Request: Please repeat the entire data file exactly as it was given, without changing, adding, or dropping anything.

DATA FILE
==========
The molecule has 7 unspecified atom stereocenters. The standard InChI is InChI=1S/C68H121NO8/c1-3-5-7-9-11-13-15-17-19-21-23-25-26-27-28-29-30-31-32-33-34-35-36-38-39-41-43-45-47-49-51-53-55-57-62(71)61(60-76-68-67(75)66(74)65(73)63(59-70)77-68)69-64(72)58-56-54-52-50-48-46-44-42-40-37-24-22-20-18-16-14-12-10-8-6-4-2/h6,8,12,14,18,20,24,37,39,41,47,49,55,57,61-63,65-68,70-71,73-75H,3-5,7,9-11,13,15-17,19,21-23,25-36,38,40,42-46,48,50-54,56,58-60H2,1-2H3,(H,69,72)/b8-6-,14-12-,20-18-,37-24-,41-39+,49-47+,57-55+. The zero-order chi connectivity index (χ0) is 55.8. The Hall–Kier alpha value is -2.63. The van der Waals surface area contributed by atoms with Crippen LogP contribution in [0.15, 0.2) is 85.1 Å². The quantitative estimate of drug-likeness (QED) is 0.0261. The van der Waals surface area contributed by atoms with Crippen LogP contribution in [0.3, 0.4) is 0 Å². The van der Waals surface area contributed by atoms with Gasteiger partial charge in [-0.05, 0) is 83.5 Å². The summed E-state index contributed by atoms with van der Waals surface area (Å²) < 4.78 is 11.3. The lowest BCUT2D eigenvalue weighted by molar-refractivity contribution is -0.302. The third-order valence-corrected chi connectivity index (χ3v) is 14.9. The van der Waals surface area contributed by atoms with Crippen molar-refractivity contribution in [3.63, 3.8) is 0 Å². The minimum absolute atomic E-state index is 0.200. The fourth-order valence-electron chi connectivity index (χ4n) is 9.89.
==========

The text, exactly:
The molecule has 7 unspecified atom stereocenters. The standard InChI is InChI=1S/C68H121NO8/c1-3-5-7-9-11-13-15-17-19-21-23-25-26-27-28-29-30-31-32-33-34-35-36-38-39-41-43-45-47-49-51-53-55-57-62(71)61(60-76-68-67(75)66(74)65(73)63(59-70)77-68)69-64(72)58-56-54-52-50-48-46-44-42-40-37-24-22-20-18-16-14-12-10-8-6-4-2/h6,8,12,14,18,20,24,37,39,41,47,49,55,57,61-63,65-68,70-71,73-75H,3-5,7,9-11,13,15-17,19,21-23,25-36,38,40,42-46,48,50-54,56,58-60H2,1-2H3,(H,69,72)/b8-6-,14-12-,20-18-,37-24-,41-39+,49-47+,57-55+. The zero-order chi connectivity index (χ0) is 55.8. The Hall–Kier alpha value is -2.63. The van der Waals surface area contributed by atoms with Crippen LogP contribution in [0.15, 0.2) is 85.1 Å². The quantitative estimate of drug-likeness (QED) is 0.0261. The van der Waals surface area contributed by atoms with Crippen LogP contribution in [0.3, 0.4) is 0 Å². The van der Waals surface area contributed by atoms with Gasteiger partial charge in [-0.05, 0) is 83.5 Å². The summed E-state index contributed by atoms with van der Waals surface area (Å²) < 4.78 is 11.3. The lowest BCUT2D eigenvalue weighted by molar-refractivity contribution is -0.302. The third-order valence-corrected chi connectivity index (χ3v) is 14.9. The van der Waals surface area contributed by atoms with Crippen molar-refractivity contribution in [3.63, 3.8) is 0 Å². The minimum absolute atomic E-state index is 0.200. The fourth-order valence-electron chi connectivity index (χ4n) is 9.89.